Chicken kheema or chicken mince slow-cooked in aromatic spices is a great comfort food. My husband is a kheema-fanatic which is why I love cooking it for him. The thing I love the most about this recipe is that you don’t need to go shopping for any of the ingredients except for the mince. All the others are already there sitting on your kitchen shelf.
This recipe with all its stellar ingredients is undeniably a supper perfect for the Gods.
1/2 kg chicken mince
1 Tbsp oil
1 bay leaf
5 green cardamom
2 tsp cumin seeds
3 medium sized onions, chopped
3 tomatoes, pureed
1 tbsp garlic, chopped
1 tbsp ginger, chopped
1 tbsp butter (for cooking) + 1 Tbsp butter (to garnish)
1 green chilli, finely chopped (for cooking) + 1 green chilli, split (to garnish)
1 capsicum, chopped
1 1/2 tsp turmeric powder
1 tsp red chilli powder
2 tsp cumin powder
2 tsp corriander powder
Salt, to taste
Asafoetida, a pinch
3-4 tbsp milk
1-2 tsp sugar
Juice of 1/2 lemon
Coriander leaves, chopped (for garnish)
1. In a pan add oil, bay leaf, green cardamom, cumin seeds and cloves. Fry till they release the aroma.
2. Now add chopped onions. Saute till golden brown. Remove the bay leaf.
3. Add garlic, ginger, butter and saute.
4. Add green chillies and capsicum. Saute till the capsicum is soft. (For about 3-4 minutes). De glaze with some water.
5. Now add all the powders – turmeric powder, red chilli powder, cumin powder, corriander powder, asafoetida and salt. Saute.
6. Add the mince. Saute for 3-4 minutes. Add milk and mix well.
7. Add the tomato puree, sugar and lemon juice. Cook for 10 minutes on medium flame.
8. Add 1 cup water. Cover and cook till the water evaporates and the mince is cooked.
9. Garnish with chopped coriander leaves, chopped chilli and a dollop of butter.
10. Serve hot with paratha/roti/naan/paav accompanied with sliced onion and a lime wedge.
P.S.: This recipe is great even with mutton mince.
Warm welcome to BitesandPlaces!
My humble little blog has its own story to tell… my story… I’m gregarious being, vagabond at heart and have a monstrous appetite for food. I used to be a Human Resource professional until few years ago. To be among, with and for people was the reason I’d chosen this field.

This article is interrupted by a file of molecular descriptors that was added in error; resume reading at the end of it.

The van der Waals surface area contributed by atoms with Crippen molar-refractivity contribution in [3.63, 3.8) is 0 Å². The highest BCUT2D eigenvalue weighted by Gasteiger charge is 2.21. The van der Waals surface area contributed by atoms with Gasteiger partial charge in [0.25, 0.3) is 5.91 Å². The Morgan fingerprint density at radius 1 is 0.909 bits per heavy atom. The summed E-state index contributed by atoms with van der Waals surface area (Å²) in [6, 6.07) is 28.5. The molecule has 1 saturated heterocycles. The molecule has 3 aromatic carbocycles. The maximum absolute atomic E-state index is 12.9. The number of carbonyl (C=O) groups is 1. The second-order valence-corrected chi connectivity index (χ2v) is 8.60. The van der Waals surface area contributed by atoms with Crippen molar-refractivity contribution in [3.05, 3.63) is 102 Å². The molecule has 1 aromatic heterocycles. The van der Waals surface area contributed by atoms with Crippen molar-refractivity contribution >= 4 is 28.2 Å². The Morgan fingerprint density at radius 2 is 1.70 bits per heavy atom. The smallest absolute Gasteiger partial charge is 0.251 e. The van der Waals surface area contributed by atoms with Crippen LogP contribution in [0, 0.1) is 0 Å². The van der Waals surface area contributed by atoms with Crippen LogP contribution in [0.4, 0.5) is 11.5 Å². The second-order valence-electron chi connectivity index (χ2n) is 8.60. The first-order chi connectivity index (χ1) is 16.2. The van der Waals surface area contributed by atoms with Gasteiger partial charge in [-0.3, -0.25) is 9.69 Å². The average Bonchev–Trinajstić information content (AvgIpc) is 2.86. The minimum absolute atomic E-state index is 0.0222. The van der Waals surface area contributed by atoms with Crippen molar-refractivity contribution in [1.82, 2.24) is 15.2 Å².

Being in HR, I could only accomplish the ‘people’ part. I still yearned to be in those places I saw on TV and travel magazines and craved to eat all kinds of food that lulls you into coma. I didn’t want to be just a spectator anymore. I wanted to be in those pictures.
Luck smiled at me and I fell sick with an awful heart, lungs and liver disorder. Family said stay home. Rest.
Rest? Were they crazy? I grabbed this opportunity and quit my job; to pursue my passion – people, places and food.
Being on my own gave me lot of spare time for all the three.
I’m not a professional cook, but I’m mighty passionate about cooking. Although Indian, BitesandPlaces does not restrict itself to just the dishes of my country, which are toothsome beyond doubt. I’ve also tried to put together a bunch of mouth-watering and eye-pleasing recipes scattered from all parts the world. A lot of them are a tribute to my mum’s kitchen, the ones I grew up with. Few of them are a result of my experimentation and few others, borrowed from my generous friends 🙂
I religiously follow Andrew Zimmern’s favorite quote – what looks good to your eyes, EAT IT!! After all food is something that follows no boundaries, isn’t it.
Travel, I believe, is about exploring new places, meeting new people, building new relations, soaking in their culture, gorging on their cuisines, discovering their stories and of course, capturing all of these in my teeny-tiny camera.
After having been there and done that, I was inspired to share my travelogues with you, encourage you to travel and in some way find a bit of your happiness through me.
Thus BitesandPlaces was born!
Life’s a journey and people, places and food are all a part of it. So, come along with me and eat your way through this journey called Life…
I like staying connected. And it’ll be a frosting on my cake if you drop a line or two at firstname.lastname@example.org.